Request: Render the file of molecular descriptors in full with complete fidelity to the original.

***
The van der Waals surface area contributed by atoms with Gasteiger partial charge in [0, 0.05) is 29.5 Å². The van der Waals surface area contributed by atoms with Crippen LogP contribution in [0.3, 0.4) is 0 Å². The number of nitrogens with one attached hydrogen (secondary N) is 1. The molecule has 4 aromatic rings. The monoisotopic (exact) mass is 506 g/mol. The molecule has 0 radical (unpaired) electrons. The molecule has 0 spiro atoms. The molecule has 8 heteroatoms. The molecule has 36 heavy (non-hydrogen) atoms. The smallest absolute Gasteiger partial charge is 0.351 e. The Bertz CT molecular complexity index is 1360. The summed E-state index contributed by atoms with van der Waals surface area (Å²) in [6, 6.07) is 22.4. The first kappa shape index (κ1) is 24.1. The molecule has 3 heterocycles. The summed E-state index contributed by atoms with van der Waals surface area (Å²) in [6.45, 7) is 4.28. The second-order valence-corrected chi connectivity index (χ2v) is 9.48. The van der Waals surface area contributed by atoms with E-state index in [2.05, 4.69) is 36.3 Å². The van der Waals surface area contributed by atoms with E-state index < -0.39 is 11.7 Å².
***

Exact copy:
The van der Waals surface area contributed by atoms with Gasteiger partial charge in [0, 0.05) is 29.5 Å². The van der Waals surface area contributed by atoms with Crippen LogP contribution in [0.3, 0.4) is 0 Å². The number of nitrogens with one attached hydrogen (secondary N) is 1. The molecule has 4 aromatic rings. The monoisotopic (exact) mass is 506 g/mol. The molecule has 0 radical (unpaired) electrons. The molecule has 0 spiro atoms. The molecule has 8 heteroatoms. The molecule has 36 heavy (non-hydrogen) atoms. The smallest absolute Gasteiger partial charge is 0.351 e. The Bertz CT molecular complexity index is 1360. The summed E-state index contributed by atoms with van der Waals surface area (Å²) in [6, 6.07) is 22.4. The first kappa shape index (κ1) is 24.1. The molecule has 3 heterocycles. The summed E-state index contributed by atoms with van der Waals surface area (Å²) in [6.45, 7) is 4.28. The second-order valence-corrected chi connectivity index (χ2v) is 9.48. The van der Waals surface area contributed by atoms with E-state index in [2.05, 4.69) is 36.3 Å². The van der Waals surface area contributed by atoms with E-state index < -0.39 is 11.7 Å².